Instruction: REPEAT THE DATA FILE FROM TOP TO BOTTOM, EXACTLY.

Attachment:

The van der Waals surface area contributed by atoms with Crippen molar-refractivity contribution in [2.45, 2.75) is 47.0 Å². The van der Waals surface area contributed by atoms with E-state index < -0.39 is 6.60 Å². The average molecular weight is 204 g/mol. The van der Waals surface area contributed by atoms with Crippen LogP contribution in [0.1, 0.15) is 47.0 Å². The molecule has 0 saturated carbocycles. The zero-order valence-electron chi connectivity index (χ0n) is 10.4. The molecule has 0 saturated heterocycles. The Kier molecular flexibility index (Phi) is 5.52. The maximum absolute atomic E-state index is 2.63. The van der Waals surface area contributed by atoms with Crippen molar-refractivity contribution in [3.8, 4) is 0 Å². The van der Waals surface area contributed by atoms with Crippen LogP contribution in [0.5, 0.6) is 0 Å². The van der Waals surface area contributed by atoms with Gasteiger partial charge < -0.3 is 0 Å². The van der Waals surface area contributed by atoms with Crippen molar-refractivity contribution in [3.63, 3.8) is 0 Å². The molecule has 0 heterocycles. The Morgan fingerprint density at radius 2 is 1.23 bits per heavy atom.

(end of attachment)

The van der Waals surface area contributed by atoms with Crippen molar-refractivity contribution in [2.45, 2.75) is 47.0 Å². The van der Waals surface area contributed by atoms with E-state index < -0.39 is 6.60 Å². The average molecular weight is 204 g/mol. The van der Waals surface area contributed by atoms with Crippen LogP contribution in [0.1, 0.15) is 47.0 Å². The molecule has 0 saturated carbocycles. The zero-order valence-electron chi connectivity index (χ0n) is 10.4. The molecule has 0 saturated heterocycles. The Kier molecular flexibility index (Phi) is 5.52. The maximum absolute atomic E-state index is 2.63. The van der Waals surface area contributed by atoms with Crippen molar-refractivity contribution in [3.8, 4) is 0 Å². The van der Waals surface area contributed by atoms with Crippen LogP contribution in [0.5, 0.6) is 0 Å². The van der Waals surface area contributed by atoms with Gasteiger partial charge < -0.3 is 0 Å². The van der Waals surface area contributed by atoms with Crippen molar-refractivity contribution in [3.63, 3.8) is 0 Å². The molecule has 0 heterocycles. The Morgan fingerprint density at radius 2 is 1.23 bits per heavy atom.